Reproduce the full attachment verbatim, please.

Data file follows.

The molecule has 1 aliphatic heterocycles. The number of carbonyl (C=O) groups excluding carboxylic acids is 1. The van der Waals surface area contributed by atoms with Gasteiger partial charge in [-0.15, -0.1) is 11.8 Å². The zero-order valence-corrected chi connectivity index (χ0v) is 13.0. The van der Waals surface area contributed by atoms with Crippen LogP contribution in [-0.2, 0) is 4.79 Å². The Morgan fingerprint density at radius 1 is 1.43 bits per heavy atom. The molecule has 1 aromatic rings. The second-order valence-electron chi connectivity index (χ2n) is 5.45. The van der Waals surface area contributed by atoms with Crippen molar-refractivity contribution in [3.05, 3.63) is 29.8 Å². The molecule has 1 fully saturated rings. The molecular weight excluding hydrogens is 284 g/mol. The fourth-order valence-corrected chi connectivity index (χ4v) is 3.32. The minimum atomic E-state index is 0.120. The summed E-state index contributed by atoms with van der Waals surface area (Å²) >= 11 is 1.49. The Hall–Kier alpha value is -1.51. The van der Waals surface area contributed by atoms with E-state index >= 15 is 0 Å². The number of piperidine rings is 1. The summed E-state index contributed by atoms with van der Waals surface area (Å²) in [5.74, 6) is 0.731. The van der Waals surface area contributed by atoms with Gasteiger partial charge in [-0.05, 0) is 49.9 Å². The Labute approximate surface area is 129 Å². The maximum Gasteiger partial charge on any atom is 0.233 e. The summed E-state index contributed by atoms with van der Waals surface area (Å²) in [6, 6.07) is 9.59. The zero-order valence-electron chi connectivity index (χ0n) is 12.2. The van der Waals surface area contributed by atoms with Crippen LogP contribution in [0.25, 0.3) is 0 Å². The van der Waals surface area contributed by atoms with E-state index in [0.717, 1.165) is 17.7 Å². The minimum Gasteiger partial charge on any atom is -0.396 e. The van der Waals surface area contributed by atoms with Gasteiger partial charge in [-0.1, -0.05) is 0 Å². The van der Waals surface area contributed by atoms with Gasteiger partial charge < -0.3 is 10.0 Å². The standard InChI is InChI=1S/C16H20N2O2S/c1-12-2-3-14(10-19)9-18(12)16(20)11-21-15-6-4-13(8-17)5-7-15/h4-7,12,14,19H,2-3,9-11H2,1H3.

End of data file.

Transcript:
The molecule has 1 aliphatic heterocycles. The number of carbonyl (C=O) groups excluding carboxylic acids is 1. The van der Waals surface area contributed by atoms with Gasteiger partial charge in [-0.15, -0.1) is 11.8 Å². The zero-order valence-corrected chi connectivity index (χ0v) is 13.0. The van der Waals surface area contributed by atoms with Crippen LogP contribution in [-0.2, 0) is 4.79 Å². The Morgan fingerprint density at radius 1 is 1.43 bits per heavy atom. The molecule has 1 aromatic rings. The second-order valence-electron chi connectivity index (χ2n) is 5.45. The van der Waals surface area contributed by atoms with Crippen molar-refractivity contribution in [3.05, 3.63) is 29.8 Å². The molecule has 1 fully saturated rings. The molecular weight excluding hydrogens is 284 g/mol. The fourth-order valence-corrected chi connectivity index (χ4v) is 3.32. The minimum atomic E-state index is 0.120. The summed E-state index contributed by atoms with van der Waals surface area (Å²) >= 11 is 1.49. The Hall–Kier alpha value is -1.51. The van der Waals surface area contributed by atoms with E-state index >= 15 is 0 Å². The number of piperidine rings is 1. The summed E-state index contributed by atoms with van der Waals surface area (Å²) in [5.74, 6) is 0.731. The van der Waals surface area contributed by atoms with Gasteiger partial charge in [-0.05, 0) is 49.9 Å². The Labute approximate surface area is 129 Å². The maximum Gasteiger partial charge on any atom is 0.233 e. The summed E-state index contributed by atoms with van der Waals surface area (Å²) in [6, 6.07) is 9.59. The zero-order valence-electron chi connectivity index (χ0n) is 12.2. The van der Waals surface area contributed by atoms with Crippen LogP contribution in [0.25, 0.3) is 0 Å². The van der Waals surface area contributed by atoms with E-state index in [0.717, 1.165) is 17.7 Å². The minimum Gasteiger partial charge on any atom is -0.396 e. The van der Waals surface area contributed by atoms with Gasteiger partial charge in [-0.1, -0.05) is 0 Å². The van der Waals surface area contributed by atoms with Gasteiger partial charge < -0.3 is 10.0 Å². The standard InChI is InChI=1S/C16H20N2O2S/c1-12-2-3-14(10-19)9-18(12)16(20)11-21-15-6-4-13(8-17)5-7-15/h4-7,12,14,19H,2-3,9-11H2,1H3.